Nothing New Under the Sun
In Conspiracy of the Rich: The 8 New Rules of Money (COR), I wrote about how many of the problems causing our current financial crisis come from the repeal of the Glass-Steagall Act in 1999. The Glass-Steagall Act forbade commercial banks and investment banks from combining to co-mingle funds from savings accounts, mortgages, and business loans in high-risk investments like mortgage backed securities and derivatives.
The reason the repeal of the Glass-Steagall Act caused much of today's problems is because it allowed for banks to take on greater and greater risk with other people's money—your money—by investing savings into high-risk investments. These high-risk investments became larger and larger, and more intertwined. When they all came crashing down, they brought the banks down with them.
Biggest Heist in History
The repeal of the Glass-Steagall Act was one of the biggest bank heists in history. If you recall, there are two types of bank robbers: those who rob banks from the outside and those who rob banks from the inside. This was the greatest inside job ever pulled off and showed the power of the Conspiracy in full force because it revealed the inbred relationship between the government, the Fed, and the ultra-rich Wall Street bankers.
Senator Phil Gramm helped repeal the Glass Steagall Act. As I pointed out in COR, it's interesting to point out that Senator Gramm, the then Chairman of the Senate Banking Committee, received $2.6 million in campaign contributions from the banking, mortgage, and insurance industries. Also at the helm and pushing this upheaval were Fed Chairman Alan Greenspan, President Clinton, Robert Rubin, Larry Summers, and today's Treasury Secretary, Timothy Geithner. Once the act was repealed it led to the formation of Citigroup, of which, coincidentally, Rubin became the chairman immediately after it was formed.
As we all know, Citigroup is at the heart of today's problems with the economy, as were many other corporations that either crashed or were bailed out with taxpayer money. These corporations would never have existed under the Glass-Steagall Act.
What many people don't realize is that the conversation to overturn the Glass-Stegall Act began long before it was actually overturned in the late 1990s. As The New York Times points out in a recent article entitled, "Paul Volcker Pushes For Reform, And Regrets His Past Silence,": "The gradual unwinding of those regulations began in the 1970s as Mr. Volcker rose to prominence, first as president of the Federal Reserve Bank of New York in 1975, and then as Fed chairman."
According to the article, it seems Paul Volcker has some regrets. Most notably, he regrets not say anything against the unwinding of Glass-Stegall even though privately he was opposed to it.
The question becomes why did Volcker keep silent? According to him, "It is very difficult to take restrictive action when the economy and the financial markets seemed to be doing so well. But eventually things blew up." Translation: no one would have listened. Warren Buffet famously called derivatives "financial weapons of mass destruction." And as Volcker says, things have blown up thanks to banks mingling savings money into investment accounts for risky investments like derivatives.
Just as over a decade ago, Volcker is again in a position to influence regulatory matters in the US as the Senate debates a House financial reform bill. To some extent, Volcker has had his say with the Volcker Rule, which as originally drafted would have banned commercial banks from risking their own funds in risky investments—similar to the Glass-Steagall Act.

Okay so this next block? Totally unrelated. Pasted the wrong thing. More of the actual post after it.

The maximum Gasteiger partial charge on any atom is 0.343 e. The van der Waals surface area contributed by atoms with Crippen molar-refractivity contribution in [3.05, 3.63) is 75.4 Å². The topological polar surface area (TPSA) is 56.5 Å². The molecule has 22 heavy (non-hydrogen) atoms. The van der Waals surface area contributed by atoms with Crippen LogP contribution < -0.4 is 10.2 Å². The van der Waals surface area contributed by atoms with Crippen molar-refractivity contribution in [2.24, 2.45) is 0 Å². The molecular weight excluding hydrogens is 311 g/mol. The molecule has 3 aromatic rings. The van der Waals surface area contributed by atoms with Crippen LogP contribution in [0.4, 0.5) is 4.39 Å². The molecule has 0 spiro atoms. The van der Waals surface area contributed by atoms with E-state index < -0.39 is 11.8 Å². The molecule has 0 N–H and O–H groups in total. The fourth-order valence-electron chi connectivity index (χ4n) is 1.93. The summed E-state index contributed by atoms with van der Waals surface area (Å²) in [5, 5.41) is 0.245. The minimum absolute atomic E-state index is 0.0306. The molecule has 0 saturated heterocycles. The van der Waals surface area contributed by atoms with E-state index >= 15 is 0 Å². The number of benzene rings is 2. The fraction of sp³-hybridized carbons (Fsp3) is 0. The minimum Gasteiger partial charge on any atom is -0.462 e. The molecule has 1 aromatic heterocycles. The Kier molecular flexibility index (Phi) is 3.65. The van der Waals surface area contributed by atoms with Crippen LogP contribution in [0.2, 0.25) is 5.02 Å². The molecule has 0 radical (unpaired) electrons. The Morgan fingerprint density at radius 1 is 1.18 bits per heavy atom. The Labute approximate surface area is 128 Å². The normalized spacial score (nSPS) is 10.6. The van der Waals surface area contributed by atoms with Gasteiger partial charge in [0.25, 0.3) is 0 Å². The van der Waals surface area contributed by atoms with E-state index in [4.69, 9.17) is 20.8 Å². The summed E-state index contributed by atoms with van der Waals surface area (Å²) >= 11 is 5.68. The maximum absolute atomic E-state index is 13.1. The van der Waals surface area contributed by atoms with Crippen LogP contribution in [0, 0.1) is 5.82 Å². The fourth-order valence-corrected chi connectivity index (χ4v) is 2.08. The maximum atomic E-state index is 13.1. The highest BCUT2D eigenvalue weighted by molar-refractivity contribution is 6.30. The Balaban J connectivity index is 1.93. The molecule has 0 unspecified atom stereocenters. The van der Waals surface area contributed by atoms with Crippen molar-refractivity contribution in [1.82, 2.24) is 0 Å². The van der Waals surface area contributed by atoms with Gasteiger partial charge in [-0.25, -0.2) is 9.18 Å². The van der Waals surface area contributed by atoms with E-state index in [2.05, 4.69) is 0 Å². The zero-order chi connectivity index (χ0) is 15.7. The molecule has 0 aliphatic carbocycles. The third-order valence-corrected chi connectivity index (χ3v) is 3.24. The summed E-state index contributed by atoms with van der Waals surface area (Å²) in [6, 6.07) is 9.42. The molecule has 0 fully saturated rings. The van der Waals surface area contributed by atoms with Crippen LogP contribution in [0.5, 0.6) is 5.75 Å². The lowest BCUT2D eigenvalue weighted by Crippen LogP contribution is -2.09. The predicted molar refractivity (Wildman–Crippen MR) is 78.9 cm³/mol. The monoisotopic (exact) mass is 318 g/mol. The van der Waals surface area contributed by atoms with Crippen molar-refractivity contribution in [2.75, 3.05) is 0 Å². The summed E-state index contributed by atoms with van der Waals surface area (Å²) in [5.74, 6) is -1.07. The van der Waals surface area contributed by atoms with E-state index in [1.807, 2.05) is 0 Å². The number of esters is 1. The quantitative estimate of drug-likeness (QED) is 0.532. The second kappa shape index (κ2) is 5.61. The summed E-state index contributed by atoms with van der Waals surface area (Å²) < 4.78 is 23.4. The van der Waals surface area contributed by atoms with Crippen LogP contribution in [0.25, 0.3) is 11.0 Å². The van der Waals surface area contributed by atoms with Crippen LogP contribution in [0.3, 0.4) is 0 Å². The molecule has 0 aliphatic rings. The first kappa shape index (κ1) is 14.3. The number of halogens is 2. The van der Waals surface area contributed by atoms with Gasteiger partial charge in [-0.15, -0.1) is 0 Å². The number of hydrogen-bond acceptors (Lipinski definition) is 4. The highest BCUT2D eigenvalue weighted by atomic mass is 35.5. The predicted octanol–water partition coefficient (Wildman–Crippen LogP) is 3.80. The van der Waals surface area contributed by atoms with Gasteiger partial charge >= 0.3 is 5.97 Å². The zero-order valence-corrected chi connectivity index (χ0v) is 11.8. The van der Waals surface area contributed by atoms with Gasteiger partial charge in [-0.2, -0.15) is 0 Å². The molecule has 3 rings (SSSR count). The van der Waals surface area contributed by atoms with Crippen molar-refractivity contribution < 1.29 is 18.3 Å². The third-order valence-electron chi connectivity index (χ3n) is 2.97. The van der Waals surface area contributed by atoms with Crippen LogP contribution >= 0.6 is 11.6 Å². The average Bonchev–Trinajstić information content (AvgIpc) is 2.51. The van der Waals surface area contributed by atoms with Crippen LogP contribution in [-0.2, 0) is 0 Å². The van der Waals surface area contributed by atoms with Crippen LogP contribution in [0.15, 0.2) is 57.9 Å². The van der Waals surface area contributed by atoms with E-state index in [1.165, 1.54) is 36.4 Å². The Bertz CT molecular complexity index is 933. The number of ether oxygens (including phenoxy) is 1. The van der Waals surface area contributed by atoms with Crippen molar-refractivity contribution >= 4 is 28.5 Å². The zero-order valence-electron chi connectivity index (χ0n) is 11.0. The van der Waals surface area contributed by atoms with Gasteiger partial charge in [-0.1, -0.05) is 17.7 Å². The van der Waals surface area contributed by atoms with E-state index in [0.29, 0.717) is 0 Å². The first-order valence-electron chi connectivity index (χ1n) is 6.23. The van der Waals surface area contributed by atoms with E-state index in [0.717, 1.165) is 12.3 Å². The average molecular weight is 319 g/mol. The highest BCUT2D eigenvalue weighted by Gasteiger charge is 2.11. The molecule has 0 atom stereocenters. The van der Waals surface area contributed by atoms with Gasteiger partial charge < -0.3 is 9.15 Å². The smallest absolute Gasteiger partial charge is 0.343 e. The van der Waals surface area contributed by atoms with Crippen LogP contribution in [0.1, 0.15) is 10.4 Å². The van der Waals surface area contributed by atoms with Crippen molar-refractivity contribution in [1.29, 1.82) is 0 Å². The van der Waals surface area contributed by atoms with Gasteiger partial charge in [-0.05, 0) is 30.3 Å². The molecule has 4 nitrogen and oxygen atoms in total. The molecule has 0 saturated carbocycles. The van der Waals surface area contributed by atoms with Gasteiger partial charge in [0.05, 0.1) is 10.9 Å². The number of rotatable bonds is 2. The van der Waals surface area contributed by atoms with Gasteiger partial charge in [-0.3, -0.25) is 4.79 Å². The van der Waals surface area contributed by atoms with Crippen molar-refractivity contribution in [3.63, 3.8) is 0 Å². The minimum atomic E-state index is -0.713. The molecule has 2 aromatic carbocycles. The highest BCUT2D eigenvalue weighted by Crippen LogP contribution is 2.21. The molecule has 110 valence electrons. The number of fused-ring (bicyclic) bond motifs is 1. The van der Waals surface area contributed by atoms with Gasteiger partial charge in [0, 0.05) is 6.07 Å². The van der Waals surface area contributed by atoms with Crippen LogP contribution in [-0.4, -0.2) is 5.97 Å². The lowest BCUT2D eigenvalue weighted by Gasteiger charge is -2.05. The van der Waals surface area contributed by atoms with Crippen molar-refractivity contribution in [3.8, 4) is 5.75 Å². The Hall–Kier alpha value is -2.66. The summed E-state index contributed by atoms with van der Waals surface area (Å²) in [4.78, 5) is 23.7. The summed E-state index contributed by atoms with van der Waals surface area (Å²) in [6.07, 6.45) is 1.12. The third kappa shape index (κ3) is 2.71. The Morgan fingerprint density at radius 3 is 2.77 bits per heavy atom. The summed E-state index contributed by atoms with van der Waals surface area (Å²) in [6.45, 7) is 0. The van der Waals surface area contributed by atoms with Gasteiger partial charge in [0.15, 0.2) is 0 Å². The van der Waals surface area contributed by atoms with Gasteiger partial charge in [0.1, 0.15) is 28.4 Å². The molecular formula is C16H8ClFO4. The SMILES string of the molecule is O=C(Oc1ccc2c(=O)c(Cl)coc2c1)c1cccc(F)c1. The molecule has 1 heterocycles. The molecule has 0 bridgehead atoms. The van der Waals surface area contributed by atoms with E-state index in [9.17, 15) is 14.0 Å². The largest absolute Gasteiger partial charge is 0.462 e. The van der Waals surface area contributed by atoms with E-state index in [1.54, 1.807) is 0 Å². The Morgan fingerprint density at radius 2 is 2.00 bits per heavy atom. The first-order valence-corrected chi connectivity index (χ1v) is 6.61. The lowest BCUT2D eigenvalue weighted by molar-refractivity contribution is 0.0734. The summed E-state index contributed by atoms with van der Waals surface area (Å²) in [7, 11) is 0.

But as the old saying goes, there is nothing new under the sun. And today, just as during the repeal of the Glass-Steagall Act, Volker is speaking softly. Since his rule was included in the financial reform bill, it's been altered and watered down. Volcker even admits that it contains a potentially dangerous loophole. According to The New York Times article, "Instead of forbidding banks to make investments in hedge funds and private equity funds, the amendment allows them to invest up to 3 percent of their capital in such funds, so long as the fund is 'walled off' from the bank in a separate subsidiary…such a loan, if sizable enough, could endanger the bank if the hedge fund should fail."
Yet, despite this, Volcker is backing the bill. Why? "The thing went from what is best to what could be passed," he says. My translation: You can't fight the system.
Don't Fight the System
Volcker knows all too well that the Conspiracy is in control. In the end, it's not the government that has the power. It's the Fed and the ultra-rich banks. This latest financial reform bill is simply a way to pacify the voters and make the government look like it's doing something. The fundamental problems that caused the crisis are still in place—and the people responsible are still in power. The boom and bust cycle will continue as it always has since Nixon took the dollar of the gold standard in 1971.
This is why I wrote in COR that it’s pointless to fight the system. Instead, you need to learn to play by the rules of the rich—The 8 New Rules of Money. You cannot expect the government to bail you out. They only do that for powerful banks and corporations—and they use your money to do it. Counting on the government and regulation to save you and the country sets you up for disappointment and failure.
Only by educating yourself about money and taking control of your financial future by playing by the New Rules of Money will you be able to prosper. The game is always tilted in favor of the rich and powerful. But you can choose to opt out of the old rules and prosper by understanding how the world and money works, just like the rich do.
Many will be wiped out by the coming depression. But I want to see you win. Continue your financial education and understand the rules of the game. Only then can you prosper as others perish.